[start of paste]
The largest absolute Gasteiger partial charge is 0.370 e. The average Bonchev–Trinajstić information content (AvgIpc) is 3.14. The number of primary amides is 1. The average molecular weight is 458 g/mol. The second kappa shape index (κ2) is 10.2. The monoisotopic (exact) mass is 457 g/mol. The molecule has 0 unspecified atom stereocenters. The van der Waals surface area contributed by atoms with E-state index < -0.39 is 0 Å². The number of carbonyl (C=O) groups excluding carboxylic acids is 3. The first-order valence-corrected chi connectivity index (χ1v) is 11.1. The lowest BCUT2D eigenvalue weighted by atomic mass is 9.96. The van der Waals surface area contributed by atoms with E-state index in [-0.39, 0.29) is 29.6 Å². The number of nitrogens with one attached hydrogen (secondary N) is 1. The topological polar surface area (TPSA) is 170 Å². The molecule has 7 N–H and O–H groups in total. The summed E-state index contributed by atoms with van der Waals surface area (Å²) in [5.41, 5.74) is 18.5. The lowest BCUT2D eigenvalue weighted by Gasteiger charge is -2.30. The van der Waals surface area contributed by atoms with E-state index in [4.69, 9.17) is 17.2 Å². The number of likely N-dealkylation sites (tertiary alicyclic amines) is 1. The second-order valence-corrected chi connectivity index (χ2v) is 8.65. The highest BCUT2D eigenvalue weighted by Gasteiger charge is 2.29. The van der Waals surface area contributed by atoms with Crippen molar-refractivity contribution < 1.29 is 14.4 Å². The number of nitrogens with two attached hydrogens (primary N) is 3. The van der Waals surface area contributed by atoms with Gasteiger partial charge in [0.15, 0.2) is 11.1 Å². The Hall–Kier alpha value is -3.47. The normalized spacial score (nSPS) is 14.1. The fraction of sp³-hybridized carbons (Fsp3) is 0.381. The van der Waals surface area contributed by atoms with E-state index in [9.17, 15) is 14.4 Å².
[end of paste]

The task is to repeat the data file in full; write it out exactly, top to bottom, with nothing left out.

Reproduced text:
The largest absolute Gasteiger partial charge is 0.370 e. The average Bonchev–Trinajstić information content (AvgIpc) is 3.14. The number of primary amides is 1. The average molecular weight is 458 g/mol. The second kappa shape index (κ2) is 10.2. The monoisotopic (exact) mass is 457 g/mol. The molecule has 0 unspecified atom stereocenters. The van der Waals surface area contributed by atoms with E-state index < -0.39 is 0 Å². The number of carbonyl (C=O) groups excluding carboxylic acids is 3. The first-order valence-corrected chi connectivity index (χ1v) is 11.1. The lowest BCUT2D eigenvalue weighted by atomic mass is 9.96. The van der Waals surface area contributed by atoms with E-state index in [-0.39, 0.29) is 29.6 Å². The number of nitrogens with one attached hydrogen (secondary N) is 1. The topological polar surface area (TPSA) is 170 Å². The molecule has 7 N–H and O–H groups in total. The summed E-state index contributed by atoms with van der Waals surface area (Å²) in [5.41, 5.74) is 18.5. The lowest BCUT2D eigenvalue weighted by Gasteiger charge is -2.30. The van der Waals surface area contributed by atoms with E-state index in [4.69, 9.17) is 17.2 Å². The number of likely N-dealkylation sites (tertiary alicyclic amines) is 1. The second-order valence-corrected chi connectivity index (χ2v) is 8.65. The highest BCUT2D eigenvalue weighted by Gasteiger charge is 2.29. The van der Waals surface area contributed by atoms with Crippen molar-refractivity contribution < 1.29 is 14.4 Å². The number of nitrogens with two attached hydrogens (primary N) is 3. The van der Waals surface area contributed by atoms with Gasteiger partial charge in [0.15, 0.2) is 11.1 Å². The Hall–Kier alpha value is -3.47. The normalized spacial score (nSPS) is 14.1. The fraction of sp³-hybridized carbons (Fsp3) is 0.381. The van der Waals surface area contributed by atoms with E-state index in [9.17, 15) is 14.4 Å².